From the first moment of “Belleville,” tension is palpable, shocking and disconcerting. The play opens to modern French reggae and a series of fights between Abby and Zach, where the lines between sensuality and anger are difficult to draw. From the first interaction between these characters, marital anxieties are immediately on display.
In this first scene, they’re both home from work in the afternoon. Abby, played by Liz Sierra, a junior double-majoring in theatre and Spanish, spent money with her husband’s new credit card. Zach, played by Trey Santiago, a senior majoring in theatre, seems to have spent the day watching porn, rather than working — he’s a doctor for Doctors Without Borders. This scene encompasses the central energy of “Belleville”: deliciously confusing, stressful and strangely funny.
The first Binghamton University Mainstage play of the season, directed by Anne Brady, professor of theatre at BU, “Belleville” tells the story of Zach and Abby’s life in a trendy neighborhood in Paris, whose picturesque marriage is clearly not what it seems. With the complicated friendship of another couple — Senegalese immigrants Alioune and Amina (played by Robert Edwards, a junior majoring in theatre, and Mayah Wells, a sophomore majoring in theatre) — the once-bright Belleville becomes dark and menacing.
“I feel like working with a smaller cast allows you to really think about every single thing you do,” Edwards said. “In a bigger cast, sometimes that gets lost.”
Written by Amy Herzog, “Belleville” is a thriller in the style of Alfred Hitchcock films. Brady said that it is difficult to create that kind of intensity onstage.
“I need to find places to set up suspense and set up possible places of conflict that intrigue the audience,” Brady said.
In order to establish this dynamic between characters, Brady worked privately with each actor in the four-person cast. Edwards said that working with Brady helped him better understand the play.
“[Advice from Brady] is just more vision that fuels your intention and your objectives and how you want to affect the other characters,” Edwards said.
Awareness onstage is one of many challenges facing Edwards and Wells, both of whom are making their Mainstage debut in “Belleville.” The characters have dialogue both in English with Senegalese accents, as well as in French. Edwards, who has been taking Spanish courses for three semesters at BU, has no experience with French.
Dora Polachek, visiting associate professor in the department of romance languages, assisted the actors with the French dialogue. As for the Senegalese dialect, Brady reached out to Ibra Sene, associate professor of history and global and international studies at The College of Wooster, whose research examines French Colonial Senegal and Senegalese immigrants to France. The cast had the opportunity to video call with Sene, along with his family, to learn about their culture and speech.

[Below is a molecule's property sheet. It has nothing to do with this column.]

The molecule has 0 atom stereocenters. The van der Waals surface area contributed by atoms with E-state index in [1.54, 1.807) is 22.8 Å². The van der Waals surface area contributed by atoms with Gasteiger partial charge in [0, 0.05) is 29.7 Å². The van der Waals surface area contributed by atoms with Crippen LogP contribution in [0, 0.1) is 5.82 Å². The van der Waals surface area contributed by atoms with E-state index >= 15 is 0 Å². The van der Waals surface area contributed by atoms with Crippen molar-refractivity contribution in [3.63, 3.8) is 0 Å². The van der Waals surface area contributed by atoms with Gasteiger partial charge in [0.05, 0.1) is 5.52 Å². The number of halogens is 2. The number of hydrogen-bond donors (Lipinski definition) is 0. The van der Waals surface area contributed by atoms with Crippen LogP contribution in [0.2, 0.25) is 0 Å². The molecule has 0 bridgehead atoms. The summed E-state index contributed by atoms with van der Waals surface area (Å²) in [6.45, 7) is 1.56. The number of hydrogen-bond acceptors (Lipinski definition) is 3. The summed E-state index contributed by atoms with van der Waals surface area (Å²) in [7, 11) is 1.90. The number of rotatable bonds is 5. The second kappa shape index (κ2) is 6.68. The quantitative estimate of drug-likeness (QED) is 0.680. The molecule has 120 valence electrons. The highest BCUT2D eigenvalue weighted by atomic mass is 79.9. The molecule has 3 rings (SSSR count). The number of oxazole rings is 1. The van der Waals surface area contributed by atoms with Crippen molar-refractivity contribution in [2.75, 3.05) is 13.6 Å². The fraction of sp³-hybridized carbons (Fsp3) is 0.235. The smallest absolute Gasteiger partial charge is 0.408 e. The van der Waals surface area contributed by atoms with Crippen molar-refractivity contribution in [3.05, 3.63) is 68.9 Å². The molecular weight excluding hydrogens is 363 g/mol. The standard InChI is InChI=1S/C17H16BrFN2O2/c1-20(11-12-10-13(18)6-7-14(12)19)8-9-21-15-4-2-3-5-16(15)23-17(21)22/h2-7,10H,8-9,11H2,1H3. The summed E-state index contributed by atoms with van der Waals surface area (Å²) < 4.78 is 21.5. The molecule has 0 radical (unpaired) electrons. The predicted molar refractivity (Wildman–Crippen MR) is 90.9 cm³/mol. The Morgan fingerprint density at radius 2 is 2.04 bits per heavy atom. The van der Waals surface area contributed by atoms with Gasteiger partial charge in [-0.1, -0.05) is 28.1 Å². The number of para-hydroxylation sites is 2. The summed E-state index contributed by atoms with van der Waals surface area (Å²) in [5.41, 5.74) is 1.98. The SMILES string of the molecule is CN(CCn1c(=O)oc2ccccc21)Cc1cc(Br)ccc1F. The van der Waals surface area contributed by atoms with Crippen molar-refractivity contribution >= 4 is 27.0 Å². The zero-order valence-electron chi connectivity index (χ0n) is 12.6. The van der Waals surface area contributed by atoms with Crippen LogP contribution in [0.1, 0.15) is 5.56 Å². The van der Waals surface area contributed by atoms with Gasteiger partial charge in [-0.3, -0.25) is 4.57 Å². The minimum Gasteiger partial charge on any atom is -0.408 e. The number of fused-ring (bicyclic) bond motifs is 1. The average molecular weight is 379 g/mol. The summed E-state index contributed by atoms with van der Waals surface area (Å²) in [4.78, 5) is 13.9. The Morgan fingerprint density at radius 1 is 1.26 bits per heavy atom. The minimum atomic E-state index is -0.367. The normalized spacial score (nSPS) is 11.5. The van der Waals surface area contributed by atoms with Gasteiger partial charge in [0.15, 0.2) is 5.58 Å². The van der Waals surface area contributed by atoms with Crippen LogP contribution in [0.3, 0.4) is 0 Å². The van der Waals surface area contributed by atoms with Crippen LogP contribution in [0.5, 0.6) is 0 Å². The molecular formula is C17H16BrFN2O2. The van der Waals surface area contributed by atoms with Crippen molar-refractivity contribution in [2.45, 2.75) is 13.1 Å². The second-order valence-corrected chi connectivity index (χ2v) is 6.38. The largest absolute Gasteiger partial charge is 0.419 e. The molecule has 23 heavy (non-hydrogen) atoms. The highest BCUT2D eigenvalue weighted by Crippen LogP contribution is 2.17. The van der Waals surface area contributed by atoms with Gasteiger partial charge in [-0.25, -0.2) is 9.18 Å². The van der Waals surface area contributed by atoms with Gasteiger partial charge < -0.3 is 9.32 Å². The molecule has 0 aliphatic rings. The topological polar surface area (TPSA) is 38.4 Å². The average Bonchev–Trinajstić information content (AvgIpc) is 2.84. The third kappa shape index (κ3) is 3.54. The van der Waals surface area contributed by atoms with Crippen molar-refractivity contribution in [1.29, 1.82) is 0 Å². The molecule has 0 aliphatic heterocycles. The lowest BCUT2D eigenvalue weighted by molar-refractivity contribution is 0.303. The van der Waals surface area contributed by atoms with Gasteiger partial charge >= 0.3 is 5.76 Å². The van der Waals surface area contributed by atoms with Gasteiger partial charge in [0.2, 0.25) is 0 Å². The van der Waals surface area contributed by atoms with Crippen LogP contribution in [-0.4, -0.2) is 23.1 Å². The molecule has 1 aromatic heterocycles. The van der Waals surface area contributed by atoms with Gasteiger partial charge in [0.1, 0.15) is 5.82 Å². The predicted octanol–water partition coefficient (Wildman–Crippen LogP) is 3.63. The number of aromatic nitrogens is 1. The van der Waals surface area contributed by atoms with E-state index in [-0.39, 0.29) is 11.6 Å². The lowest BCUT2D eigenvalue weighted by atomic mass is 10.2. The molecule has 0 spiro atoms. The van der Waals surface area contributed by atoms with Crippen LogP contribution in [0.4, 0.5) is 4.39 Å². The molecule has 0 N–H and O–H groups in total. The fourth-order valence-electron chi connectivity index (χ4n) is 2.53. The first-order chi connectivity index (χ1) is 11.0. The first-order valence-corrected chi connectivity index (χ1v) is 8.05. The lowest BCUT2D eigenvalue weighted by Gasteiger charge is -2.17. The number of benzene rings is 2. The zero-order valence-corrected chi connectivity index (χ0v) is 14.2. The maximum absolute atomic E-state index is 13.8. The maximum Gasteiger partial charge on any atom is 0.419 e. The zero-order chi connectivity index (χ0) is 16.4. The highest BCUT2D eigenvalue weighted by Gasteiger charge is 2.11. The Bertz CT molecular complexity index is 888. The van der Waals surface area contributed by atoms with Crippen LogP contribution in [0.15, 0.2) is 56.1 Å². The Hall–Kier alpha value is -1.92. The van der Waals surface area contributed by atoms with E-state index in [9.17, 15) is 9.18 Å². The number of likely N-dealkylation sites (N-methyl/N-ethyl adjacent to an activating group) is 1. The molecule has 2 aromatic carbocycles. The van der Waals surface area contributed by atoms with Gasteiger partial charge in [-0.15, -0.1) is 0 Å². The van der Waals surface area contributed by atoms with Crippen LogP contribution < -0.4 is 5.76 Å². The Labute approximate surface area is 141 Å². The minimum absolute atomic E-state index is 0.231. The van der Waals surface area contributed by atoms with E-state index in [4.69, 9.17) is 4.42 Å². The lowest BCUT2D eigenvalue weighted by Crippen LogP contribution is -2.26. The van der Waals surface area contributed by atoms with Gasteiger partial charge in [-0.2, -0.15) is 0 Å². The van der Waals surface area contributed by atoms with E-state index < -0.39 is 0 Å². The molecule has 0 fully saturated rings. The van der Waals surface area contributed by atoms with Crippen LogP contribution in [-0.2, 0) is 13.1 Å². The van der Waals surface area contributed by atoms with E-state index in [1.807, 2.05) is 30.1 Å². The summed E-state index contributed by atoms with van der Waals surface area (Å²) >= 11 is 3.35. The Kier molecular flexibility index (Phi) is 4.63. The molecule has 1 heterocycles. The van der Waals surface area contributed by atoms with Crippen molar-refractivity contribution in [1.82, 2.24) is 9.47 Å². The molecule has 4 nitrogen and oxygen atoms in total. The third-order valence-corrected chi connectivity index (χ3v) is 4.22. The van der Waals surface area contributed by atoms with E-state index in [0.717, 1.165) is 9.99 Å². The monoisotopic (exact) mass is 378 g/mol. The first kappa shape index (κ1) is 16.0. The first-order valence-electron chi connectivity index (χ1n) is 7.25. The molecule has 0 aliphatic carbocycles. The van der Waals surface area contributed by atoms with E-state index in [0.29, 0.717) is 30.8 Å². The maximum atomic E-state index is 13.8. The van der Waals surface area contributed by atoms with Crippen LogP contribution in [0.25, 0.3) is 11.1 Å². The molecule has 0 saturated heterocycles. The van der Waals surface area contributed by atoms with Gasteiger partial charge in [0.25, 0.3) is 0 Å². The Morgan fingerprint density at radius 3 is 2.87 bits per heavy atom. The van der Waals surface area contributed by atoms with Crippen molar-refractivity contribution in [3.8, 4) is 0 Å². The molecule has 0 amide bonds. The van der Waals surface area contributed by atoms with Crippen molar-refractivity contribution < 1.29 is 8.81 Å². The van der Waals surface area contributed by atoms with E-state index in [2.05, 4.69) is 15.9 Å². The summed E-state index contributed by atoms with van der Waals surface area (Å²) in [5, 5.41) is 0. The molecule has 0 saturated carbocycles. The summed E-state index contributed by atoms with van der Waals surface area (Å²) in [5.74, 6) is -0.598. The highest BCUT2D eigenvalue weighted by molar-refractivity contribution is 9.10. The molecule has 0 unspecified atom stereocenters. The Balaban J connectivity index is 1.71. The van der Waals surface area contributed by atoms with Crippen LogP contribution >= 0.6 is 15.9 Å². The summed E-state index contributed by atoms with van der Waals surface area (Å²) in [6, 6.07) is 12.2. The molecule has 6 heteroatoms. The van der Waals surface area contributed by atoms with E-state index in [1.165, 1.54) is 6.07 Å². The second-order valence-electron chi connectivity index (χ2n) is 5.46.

“[Sene] had also read the play, so he gave us some feedback and thoughts about that,” Brady said.
Much of the research for the show was conducted by the actors themselves. While one may assume “Belleville” has a dramaturge — a professional who researches and consults on the playwright, the play and its cultural context — Brady said it’s actually beneficial to the production to have actors do this work.
“They come up with things that can help them in the world of the play, and then we can talk about it,” Brady said. “I think it’s useful for actors in training to do that.”
Wells said she found frightening similarities between the experiences of Senegalese immigrants in France and the experiences of black Americans throughout her own research.
“Well, people usually think that Paris is kind of like the most amazing place to be, and it’s lovely — Eiffel Tower, beautiful romance, everything like that,” Wells said. “But, for people of color, it’s completely different.”
Edwards said that he hopes students of color will come see “Belleville” — starring four nonwhite students — and learn about the theatre department’s opportunities. Having the four leads be people of color is “wonderful,” Edwards said, especially in a play where race is such a central theme.
“I think we have a terrific group — a fabulous group of actors who are just giving their all — their heart, their soul, their guts, their humor,” Brady said.
“Belleville” debuts in the Anderson Center’s Chamber Hall this Friday, Oct. 20 at 8 p.m., and runs on Oct. 21, 27 and 28 at 8 p.m., as well as Oct. 29 at 2 p.m. Tickets are available online and at the box office, and are $10 for students and $18 for the public. On opening night, tickets will be $5 for students at the box office only.